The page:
The Civil War was a most musical conflict: Soldiers were awakened by bugles in the morning, sang as they marched, and, in many cases, brought their saxhorns, violas, and banjos with them as they went to war. On the home front, songs of victory and hymns of peace filled parlors, churches, and music halls in Union and Confederate states alike.
One of the Library’s primary source sets for educators, Civil War Music, has recently been re-tuned to reflect the central role that music played in the Civil War, with the addition of more than a dozen items from the Library’s collections. These items were the results of research conducted by Stanford student Kirk Steyer, who spent a summer at the Library as a Liljenquist Family Fellow.
Portraits from the Liljenquist Family Collection of Civil War Photographs allow students to see soldiers posing with their musical instruments, while photos of military bands show the variety of instruments–and uniforms–involved in official martial music. Sheet music provides students with an opportunity to explore various emotional responses the war elicited and the ways in which they were expressed. Meanwhile, audio recordings from decades later encourage listeners to sing along, while also reminding them of the lasting emotional impact that these songs, and the memory of the war, had on the nation’s cultural life.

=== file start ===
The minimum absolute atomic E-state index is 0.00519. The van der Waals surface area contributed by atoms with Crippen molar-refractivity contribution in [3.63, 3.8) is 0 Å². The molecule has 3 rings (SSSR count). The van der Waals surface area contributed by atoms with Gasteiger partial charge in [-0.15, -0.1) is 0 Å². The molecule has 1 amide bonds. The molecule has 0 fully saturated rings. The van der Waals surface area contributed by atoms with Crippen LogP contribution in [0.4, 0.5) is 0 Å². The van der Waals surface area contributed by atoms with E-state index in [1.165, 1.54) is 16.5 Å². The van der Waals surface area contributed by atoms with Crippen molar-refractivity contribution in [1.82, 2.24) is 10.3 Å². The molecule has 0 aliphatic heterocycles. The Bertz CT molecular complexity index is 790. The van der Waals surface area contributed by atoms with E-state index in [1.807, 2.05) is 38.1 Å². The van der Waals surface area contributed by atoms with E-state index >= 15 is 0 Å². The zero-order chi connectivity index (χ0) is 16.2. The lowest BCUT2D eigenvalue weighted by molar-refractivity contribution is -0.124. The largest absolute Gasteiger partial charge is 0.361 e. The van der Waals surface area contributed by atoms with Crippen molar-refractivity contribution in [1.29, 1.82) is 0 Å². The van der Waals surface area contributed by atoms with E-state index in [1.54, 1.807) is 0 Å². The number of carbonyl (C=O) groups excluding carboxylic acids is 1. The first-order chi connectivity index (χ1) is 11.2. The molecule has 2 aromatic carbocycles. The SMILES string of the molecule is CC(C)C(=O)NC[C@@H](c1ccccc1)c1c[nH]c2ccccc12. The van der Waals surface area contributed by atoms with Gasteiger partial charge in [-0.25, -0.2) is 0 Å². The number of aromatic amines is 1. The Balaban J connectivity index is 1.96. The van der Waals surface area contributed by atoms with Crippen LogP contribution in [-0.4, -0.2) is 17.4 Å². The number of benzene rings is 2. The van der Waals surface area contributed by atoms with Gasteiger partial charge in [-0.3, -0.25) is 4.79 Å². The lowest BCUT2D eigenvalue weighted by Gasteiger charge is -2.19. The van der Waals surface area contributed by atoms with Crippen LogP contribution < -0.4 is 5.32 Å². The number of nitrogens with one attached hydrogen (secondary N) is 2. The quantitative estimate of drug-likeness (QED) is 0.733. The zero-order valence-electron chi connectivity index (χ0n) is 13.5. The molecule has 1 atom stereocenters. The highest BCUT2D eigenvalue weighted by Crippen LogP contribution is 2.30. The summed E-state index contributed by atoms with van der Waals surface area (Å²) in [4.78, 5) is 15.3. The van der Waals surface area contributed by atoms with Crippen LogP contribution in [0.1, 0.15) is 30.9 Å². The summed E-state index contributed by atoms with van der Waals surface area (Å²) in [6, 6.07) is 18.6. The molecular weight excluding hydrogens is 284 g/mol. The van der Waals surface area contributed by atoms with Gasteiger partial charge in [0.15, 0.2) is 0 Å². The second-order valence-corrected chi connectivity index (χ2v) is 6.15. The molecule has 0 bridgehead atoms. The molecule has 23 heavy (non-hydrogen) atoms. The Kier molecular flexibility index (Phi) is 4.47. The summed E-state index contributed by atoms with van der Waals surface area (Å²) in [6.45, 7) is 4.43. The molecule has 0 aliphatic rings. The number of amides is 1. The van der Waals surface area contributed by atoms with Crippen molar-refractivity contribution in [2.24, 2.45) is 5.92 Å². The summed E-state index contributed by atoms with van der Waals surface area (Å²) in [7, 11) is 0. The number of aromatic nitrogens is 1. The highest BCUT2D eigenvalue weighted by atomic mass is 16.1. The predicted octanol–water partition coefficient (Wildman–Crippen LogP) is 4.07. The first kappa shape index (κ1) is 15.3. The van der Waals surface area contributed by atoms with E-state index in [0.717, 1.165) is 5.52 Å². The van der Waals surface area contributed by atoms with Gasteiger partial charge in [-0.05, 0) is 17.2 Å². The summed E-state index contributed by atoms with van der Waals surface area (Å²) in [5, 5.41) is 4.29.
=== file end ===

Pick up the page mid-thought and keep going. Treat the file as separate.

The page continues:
In addition, the set contains the Library’s primary source analysis tool, which allows teachers to support their students as they engage with these primary sources and make observations, create inferences, and discover new questions to investigate.
Whether this set is a longtime favorite or a new discovery, we invite you to explore it and to let us know in the comments which items catch your–or your students’–interest.